This is execution for entertainment, closer to trophy hunting. Hunting strictly for trophies and not using the meat is an activity in which only a small minority of hunters engage. Responsible hunters eat what they kill.

So you should probably ask a different question: "Is there an argument that supports animal execution for entertainment that does not support other forms, such as dogfighting and cockfighting?"

The answer is, no, there isn't. We have laws against this type of morally reprehensible entertainment and should never make the mistake of confusing this with moral and responsible hunting.

9.

i was wondering when someone would post this -- the site/service itself has been around for awhile.

i agree with p. ludow's sentiment -- if you ban this in every state of the union, it will show up in the rest of the free world, to more popularity/success because it has been made illegal.

as for "how is this hunting" -- how is fishing hunting, when the fish don't fight back... or how is "hunting" hunting -- paying someone to kill animals (which don't fight/shoot back) on a closed property while mobile or immobile (camo tarps/tents) already exists. all this does is add the added challenge of latency.

i will go and say: this is merely duck hunt online, people. if you put aside morality and look at it from game mechanics, it nothing more.

the real reason why people are up in arms is that sport hunting is already a dubious pasttime. removing the necessity of physical participation is just the final straw that will offend even most bloodied game hunters.

i do think this is another step toward the blurring of digital and flesh. user input -> digital action -> flesh reaction. its similar to teledildonics, but more easily converted into a game.

10.

if you put aside morality and look at it from game mechanics

The current game industry in a nutshell.

11.

Thank you, galiel and axcleaver.

There is such a thing as ethics, even online, and even for the disabled.

There can be arguments that seem to blur the ethical issues (wheelchairs and unarmed fish) but most everyone understands that execution, as Axecleaver so bluntly put it, is neither sporting nor moral.

"All this does" is give someone the pleasure of pulling the trigger and killing a living creature in pure and absolute disconnection from that creature's actual existence. It is a universe away from real hunting and fishing, even of the closed property/trophy sort. It has more in common with that famous footage of the excited pilot in Iraq bombing the people running across the street. Those were people; these are animals. Is that a big enough difference to dismiss it? To make it just another step in the "blurring" or digital and flesh? What is pain, real physical pain and death? Do we think we don't need to know the difference anymore?

I will, with some reluctance, go along with all the apologies for games like GTA as being merely "fun." But when I see a couple of the dismissive posts in this thread, it makes me wonder if that attitude is not numbing some of us beyond the point of no return.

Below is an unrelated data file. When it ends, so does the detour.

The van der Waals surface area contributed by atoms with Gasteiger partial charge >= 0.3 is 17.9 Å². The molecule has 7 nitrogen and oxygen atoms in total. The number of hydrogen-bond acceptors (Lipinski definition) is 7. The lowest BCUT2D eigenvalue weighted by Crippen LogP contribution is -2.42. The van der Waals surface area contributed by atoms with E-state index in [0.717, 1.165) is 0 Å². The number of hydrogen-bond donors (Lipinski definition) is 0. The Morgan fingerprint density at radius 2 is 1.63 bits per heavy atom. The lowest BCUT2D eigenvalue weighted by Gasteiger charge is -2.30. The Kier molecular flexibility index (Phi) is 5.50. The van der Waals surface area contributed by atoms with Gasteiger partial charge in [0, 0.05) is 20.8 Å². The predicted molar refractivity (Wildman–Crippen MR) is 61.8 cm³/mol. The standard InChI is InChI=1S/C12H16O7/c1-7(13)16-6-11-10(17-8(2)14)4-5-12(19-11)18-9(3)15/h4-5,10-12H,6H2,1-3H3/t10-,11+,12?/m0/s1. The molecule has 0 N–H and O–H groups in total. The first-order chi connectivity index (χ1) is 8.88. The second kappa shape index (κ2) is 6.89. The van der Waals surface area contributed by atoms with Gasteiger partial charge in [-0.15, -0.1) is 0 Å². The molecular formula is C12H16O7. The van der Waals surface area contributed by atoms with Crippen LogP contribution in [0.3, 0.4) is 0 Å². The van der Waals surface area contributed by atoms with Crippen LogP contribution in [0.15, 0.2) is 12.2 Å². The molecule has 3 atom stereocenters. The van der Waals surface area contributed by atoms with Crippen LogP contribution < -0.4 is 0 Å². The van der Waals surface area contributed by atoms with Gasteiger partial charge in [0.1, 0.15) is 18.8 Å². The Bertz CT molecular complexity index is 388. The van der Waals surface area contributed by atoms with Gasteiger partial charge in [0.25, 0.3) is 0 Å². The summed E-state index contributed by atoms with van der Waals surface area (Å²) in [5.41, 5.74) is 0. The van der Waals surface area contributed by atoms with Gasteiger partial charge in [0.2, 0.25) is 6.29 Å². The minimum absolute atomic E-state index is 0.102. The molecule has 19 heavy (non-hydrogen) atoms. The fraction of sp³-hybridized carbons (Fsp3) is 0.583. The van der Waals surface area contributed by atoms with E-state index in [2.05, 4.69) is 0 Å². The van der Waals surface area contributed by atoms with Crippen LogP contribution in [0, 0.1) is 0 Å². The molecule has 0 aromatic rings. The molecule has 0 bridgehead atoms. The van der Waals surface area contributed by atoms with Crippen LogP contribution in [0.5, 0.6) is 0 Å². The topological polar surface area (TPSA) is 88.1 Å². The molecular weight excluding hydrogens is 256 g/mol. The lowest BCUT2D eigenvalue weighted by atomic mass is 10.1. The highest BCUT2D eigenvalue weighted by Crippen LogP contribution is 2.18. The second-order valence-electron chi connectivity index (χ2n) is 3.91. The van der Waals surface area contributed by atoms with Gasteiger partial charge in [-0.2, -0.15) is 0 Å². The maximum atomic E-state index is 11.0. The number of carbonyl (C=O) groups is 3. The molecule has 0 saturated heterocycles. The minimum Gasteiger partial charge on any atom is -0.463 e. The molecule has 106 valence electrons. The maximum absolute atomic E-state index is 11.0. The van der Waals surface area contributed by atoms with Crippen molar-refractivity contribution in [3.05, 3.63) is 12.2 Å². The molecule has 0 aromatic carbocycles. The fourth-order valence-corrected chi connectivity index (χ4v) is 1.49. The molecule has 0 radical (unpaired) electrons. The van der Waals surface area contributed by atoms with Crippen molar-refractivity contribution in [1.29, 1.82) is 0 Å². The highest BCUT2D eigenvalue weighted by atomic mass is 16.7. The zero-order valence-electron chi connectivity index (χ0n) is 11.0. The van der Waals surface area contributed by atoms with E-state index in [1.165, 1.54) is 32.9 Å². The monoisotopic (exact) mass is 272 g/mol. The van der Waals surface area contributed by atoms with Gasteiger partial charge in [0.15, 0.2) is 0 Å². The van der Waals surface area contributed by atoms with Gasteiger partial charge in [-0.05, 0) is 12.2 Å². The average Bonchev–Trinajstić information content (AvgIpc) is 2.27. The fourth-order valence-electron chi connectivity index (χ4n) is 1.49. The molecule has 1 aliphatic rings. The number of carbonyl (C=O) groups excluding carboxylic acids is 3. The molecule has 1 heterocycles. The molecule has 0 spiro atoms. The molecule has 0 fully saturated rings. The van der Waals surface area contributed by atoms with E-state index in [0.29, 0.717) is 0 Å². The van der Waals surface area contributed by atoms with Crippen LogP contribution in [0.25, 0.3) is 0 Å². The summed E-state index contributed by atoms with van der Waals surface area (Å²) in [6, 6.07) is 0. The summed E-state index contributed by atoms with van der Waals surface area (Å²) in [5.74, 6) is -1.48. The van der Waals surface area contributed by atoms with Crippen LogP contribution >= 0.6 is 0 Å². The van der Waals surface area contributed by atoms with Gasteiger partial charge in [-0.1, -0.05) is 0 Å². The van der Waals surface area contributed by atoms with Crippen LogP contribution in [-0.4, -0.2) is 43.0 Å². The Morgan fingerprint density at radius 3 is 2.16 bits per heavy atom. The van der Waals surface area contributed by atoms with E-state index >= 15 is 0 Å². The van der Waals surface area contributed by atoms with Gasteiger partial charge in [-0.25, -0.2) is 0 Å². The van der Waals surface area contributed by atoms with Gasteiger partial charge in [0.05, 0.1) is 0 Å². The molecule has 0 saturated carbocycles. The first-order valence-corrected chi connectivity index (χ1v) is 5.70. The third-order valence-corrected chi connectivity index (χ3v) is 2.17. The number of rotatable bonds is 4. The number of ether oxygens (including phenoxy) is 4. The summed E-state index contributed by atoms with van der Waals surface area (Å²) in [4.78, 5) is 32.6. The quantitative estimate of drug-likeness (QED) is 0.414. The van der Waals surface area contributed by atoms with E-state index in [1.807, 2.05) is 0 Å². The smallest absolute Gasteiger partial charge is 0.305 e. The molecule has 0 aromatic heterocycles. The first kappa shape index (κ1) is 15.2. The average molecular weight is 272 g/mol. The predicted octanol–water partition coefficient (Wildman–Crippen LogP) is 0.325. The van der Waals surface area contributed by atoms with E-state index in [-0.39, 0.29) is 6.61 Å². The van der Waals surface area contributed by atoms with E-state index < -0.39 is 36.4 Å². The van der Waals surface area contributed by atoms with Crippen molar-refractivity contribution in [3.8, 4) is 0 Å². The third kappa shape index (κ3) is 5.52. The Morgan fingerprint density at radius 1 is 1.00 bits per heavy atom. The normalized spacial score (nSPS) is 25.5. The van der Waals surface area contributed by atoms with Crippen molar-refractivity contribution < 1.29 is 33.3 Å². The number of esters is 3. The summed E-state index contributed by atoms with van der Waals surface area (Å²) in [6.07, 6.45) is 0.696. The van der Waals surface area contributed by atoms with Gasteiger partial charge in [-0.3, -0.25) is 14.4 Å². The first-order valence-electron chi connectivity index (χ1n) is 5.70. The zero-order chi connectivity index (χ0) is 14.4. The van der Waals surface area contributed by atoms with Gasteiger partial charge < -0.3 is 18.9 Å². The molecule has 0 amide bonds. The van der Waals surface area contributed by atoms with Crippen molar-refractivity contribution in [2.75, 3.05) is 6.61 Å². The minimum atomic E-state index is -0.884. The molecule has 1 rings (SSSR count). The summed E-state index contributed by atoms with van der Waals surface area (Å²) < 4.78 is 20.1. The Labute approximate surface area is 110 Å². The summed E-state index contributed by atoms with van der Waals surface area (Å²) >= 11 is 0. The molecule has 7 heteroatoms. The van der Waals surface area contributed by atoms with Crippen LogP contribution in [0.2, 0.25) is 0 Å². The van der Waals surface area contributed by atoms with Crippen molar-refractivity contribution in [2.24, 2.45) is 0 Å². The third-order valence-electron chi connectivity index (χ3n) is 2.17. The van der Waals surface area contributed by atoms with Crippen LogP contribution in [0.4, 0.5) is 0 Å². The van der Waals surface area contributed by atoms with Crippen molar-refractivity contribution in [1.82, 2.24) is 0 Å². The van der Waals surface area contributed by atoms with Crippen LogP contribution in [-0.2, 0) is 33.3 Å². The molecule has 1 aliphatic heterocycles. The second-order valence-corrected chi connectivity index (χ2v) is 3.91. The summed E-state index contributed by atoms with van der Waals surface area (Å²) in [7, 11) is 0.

12.

Well before I start a flame war, let me add that on re-reading, other posters were not "dismissive" and that was a poor term to use. However, in my mind, this is where gamers and everyone should draw the line. Fine--shoot, kill, rape, sh*t and swear, as long as it's all in pixels. When something living gets hurt, then the moral line in the sand has been crossed, and ethical people should condemn it.

13.

Richard wrote:

Leaving aside the moral objections (and possibly being immoral in doing so), why is this "hunting"? Where is the hunt aspect? Hunting seems to me to imply some kind of search. This has the killing part, but not the search part.

I'm guessing you're not a hunter then. ;)

Many kinds of hunting involve waiting for the game to come to you: Much deer hunting, for instance, and most duck and goose hunting.

--matt

14.

Matt Mihaly>I'm guessing you're not a hunter then. ;)

You're right, I'm not. It's pretty much illegal in Britain anyway.

Here, we make a distinction between hunting, shooting and fishing (or "huntin' shootin' and fishin'"). Hunting is where you go out looking for something to kill, shooting is where you wait for it to come to you, and fishing is where you use a rod and line to catch fish. Collectively, they're known as "blood sports".

Hunting might include trapping, but killing a trapped animal for fun wouldn't be any kind of "sport".

Richard

15.

Not to start a whole 'slippery slope' argument, but Richard has an interesting point - we're starting to get into a place where the connectivity allowable via the Internet can really provoke cross-jurisdictional challenges in law.

Imagine if you will a wealthy game executive who, after being pink-slipped from his current company, decides to put together 'The Most Dangerous Online Game' - he purchases and develops an anonymous South Pacific island, contracts with totalitarian regimes to have them ship over a supply of death-row inmates (and I'm not automatically leaving the U.S. out of this possible supply; at least not under the current administration), then opens up a website where you can 'hunt' these convicted criminals online. Would you play that game?

I can think of at least two folks I consider friends who would respond, "Hell, yeah!" Maybe that says more about me and my friends than about the morality of such a pastime, but still...

16.

there are only a limited number of moral paths one can take here.